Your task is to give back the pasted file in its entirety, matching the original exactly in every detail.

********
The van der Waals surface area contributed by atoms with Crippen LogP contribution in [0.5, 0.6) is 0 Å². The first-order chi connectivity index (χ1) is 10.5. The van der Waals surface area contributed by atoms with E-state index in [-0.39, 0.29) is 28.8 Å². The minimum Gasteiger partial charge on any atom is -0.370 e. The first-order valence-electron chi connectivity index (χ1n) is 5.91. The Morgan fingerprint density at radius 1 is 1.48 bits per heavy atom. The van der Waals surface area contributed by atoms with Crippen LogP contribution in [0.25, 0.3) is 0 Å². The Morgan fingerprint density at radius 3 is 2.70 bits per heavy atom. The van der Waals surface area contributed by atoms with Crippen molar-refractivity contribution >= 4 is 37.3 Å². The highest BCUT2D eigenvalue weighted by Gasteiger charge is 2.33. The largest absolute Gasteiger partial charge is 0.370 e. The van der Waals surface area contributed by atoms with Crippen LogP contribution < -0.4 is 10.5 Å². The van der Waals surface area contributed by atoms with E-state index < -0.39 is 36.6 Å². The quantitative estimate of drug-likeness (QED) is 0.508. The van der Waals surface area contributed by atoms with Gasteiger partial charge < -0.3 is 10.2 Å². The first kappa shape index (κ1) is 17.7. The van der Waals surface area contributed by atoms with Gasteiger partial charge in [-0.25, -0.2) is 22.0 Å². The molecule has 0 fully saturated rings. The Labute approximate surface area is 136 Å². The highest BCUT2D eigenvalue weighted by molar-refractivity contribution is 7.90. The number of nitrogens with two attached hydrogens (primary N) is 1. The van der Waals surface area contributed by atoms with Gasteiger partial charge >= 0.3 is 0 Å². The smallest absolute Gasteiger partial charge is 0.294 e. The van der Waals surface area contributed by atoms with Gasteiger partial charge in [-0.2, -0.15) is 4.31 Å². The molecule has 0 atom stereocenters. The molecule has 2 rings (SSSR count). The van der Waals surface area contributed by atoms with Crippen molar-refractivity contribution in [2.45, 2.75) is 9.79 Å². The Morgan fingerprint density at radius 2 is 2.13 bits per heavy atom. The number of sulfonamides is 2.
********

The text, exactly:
The van der Waals surface area contributed by atoms with Crippen LogP contribution in [0.5, 0.6) is 0 Å². The first-order chi connectivity index (χ1) is 10.5. The van der Waals surface area contributed by atoms with E-state index in [-0.39, 0.29) is 28.8 Å². The minimum Gasteiger partial charge on any atom is -0.370 e. The first-order valence-electron chi connectivity index (χ1n) is 5.91. The Morgan fingerprint density at radius 1 is 1.48 bits per heavy atom. The van der Waals surface area contributed by atoms with Crippen LogP contribution in [0.25, 0.3) is 0 Å². The Morgan fingerprint density at radius 3 is 2.70 bits per heavy atom. The van der Waals surface area contributed by atoms with Crippen molar-refractivity contribution >= 4 is 37.3 Å². The highest BCUT2D eigenvalue weighted by Gasteiger charge is 2.33. The largest absolute Gasteiger partial charge is 0.370 e. The van der Waals surface area contributed by atoms with Crippen LogP contribution < -0.4 is 10.5 Å². The van der Waals surface area contributed by atoms with E-state index < -0.39 is 36.6 Å². The quantitative estimate of drug-likeness (QED) is 0.508. The van der Waals surface area contributed by atoms with Gasteiger partial charge < -0.3 is 10.2 Å². The first kappa shape index (κ1) is 17.7. The van der Waals surface area contributed by atoms with Gasteiger partial charge in [-0.25, -0.2) is 22.0 Å². The molecule has 0 fully saturated rings. The Labute approximate surface area is 136 Å². The highest BCUT2D eigenvalue weighted by molar-refractivity contribution is 7.90. The number of nitrogens with two attached hydrogens (primary N) is 1. The van der Waals surface area contributed by atoms with Gasteiger partial charge >= 0.3 is 0 Å². The smallest absolute Gasteiger partial charge is 0.294 e. The van der Waals surface area contributed by atoms with Gasteiger partial charge in [-0.2, -0.15) is 4.31 Å². The molecule has 0 atom stereocenters. The molecule has 2 rings (SSSR count). The van der Waals surface area contributed by atoms with Crippen molar-refractivity contribution in [2.45, 2.75) is 9.79 Å². The Morgan fingerprint density at radius 2 is 2.13 bits per heavy atom. The number of sulfonamides is 2.